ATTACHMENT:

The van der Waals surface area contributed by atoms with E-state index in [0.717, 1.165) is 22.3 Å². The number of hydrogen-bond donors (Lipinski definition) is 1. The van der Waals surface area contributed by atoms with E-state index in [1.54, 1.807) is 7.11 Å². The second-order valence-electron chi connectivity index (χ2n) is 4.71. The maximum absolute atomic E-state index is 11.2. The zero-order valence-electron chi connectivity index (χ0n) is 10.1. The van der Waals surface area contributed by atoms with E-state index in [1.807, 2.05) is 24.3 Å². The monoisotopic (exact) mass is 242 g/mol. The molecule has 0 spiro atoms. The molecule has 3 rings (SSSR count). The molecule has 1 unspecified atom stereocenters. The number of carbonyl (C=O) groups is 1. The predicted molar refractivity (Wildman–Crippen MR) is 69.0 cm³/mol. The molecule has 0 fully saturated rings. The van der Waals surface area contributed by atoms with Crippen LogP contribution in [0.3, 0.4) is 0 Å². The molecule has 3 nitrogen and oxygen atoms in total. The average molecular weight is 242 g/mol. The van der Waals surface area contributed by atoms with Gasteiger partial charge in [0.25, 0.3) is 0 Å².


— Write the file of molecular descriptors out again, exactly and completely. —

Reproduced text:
The van der Waals surface area contributed by atoms with E-state index in [0.717, 1.165) is 22.3 Å². The number of hydrogen-bond donors (Lipinski definition) is 1. The van der Waals surface area contributed by atoms with E-state index in [1.54, 1.807) is 7.11 Å². The second-order valence-electron chi connectivity index (χ2n) is 4.71. The maximum absolute atomic E-state index is 11.2. The zero-order valence-electron chi connectivity index (χ0n) is 10.1. The van der Waals surface area contributed by atoms with E-state index in [1.807, 2.05) is 24.3 Å². The monoisotopic (exact) mass is 242 g/mol. The molecule has 0 spiro atoms. The molecule has 3 rings (SSSR count). The molecule has 1 unspecified atom stereocenters. The number of carbonyl (C=O) groups is 1. The predicted molar refractivity (Wildman–Crippen MR) is 69.0 cm³/mol. The molecule has 0 fully saturated rings. The van der Waals surface area contributed by atoms with Crippen LogP contribution in [0.3, 0.4) is 0 Å². The molecule has 3 nitrogen and oxygen atoms in total. The average molecular weight is 242 g/mol. The van der Waals surface area contributed by atoms with Gasteiger partial charge in [0.25, 0.3) is 0 Å².